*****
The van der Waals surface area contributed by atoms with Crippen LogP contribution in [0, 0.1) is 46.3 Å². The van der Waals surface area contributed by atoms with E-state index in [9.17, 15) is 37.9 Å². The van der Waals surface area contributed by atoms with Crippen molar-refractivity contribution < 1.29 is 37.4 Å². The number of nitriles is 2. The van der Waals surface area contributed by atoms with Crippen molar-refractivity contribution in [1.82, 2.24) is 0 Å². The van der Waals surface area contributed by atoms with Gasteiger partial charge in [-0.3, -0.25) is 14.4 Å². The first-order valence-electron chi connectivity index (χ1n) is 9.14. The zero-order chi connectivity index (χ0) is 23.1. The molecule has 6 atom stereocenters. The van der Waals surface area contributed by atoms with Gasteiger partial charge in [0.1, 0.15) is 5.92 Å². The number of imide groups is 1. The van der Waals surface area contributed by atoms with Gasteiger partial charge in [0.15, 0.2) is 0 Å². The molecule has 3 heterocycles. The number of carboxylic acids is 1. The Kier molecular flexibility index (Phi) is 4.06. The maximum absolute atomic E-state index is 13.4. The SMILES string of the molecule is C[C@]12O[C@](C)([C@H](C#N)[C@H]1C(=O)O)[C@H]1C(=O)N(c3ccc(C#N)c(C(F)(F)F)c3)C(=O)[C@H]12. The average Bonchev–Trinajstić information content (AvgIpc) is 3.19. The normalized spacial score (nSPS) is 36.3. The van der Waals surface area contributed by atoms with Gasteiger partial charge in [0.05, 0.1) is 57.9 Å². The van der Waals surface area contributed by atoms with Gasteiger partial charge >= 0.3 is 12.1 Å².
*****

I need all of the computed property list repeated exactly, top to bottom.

The van der Waals surface area contributed by atoms with Crippen LogP contribution in [0, 0.1) is 46.3 Å². The van der Waals surface area contributed by atoms with E-state index in [9.17, 15) is 37.9 Å². The van der Waals surface area contributed by atoms with Crippen molar-refractivity contribution < 1.29 is 37.4 Å². The number of nitriles is 2. The van der Waals surface area contributed by atoms with Crippen molar-refractivity contribution in [1.82, 2.24) is 0 Å². The van der Waals surface area contributed by atoms with Gasteiger partial charge in [-0.3, -0.25) is 14.4 Å². The first-order valence-electron chi connectivity index (χ1n) is 9.14. The zero-order chi connectivity index (χ0) is 23.1. The molecule has 6 atom stereocenters. The van der Waals surface area contributed by atoms with Gasteiger partial charge in [0.1, 0.15) is 5.92 Å². The number of imide groups is 1. The van der Waals surface area contributed by atoms with Gasteiger partial charge in [0.15, 0.2) is 0 Å². The molecule has 3 heterocycles. The number of carboxylic acids is 1. The Kier molecular flexibility index (Phi) is 4.06. The maximum absolute atomic E-state index is 13.4. The SMILES string of the molecule is C[C@]12O[C@](C)([C@H](C#N)[C@H]1C(=O)O)[C@H]1C(=O)N(c3ccc(C#N)c(C(F)(F)F)c3)C(=O)[C@H]12. The average Bonchev–Trinajstić information content (AvgIpc) is 3.19. The normalized spacial score (nSPS) is 36.3. The van der Waals surface area contributed by atoms with Gasteiger partial charge in [0.05, 0.1) is 57.9 Å². The van der Waals surface area contributed by atoms with Gasteiger partial charge >= 0.3 is 12.1 Å².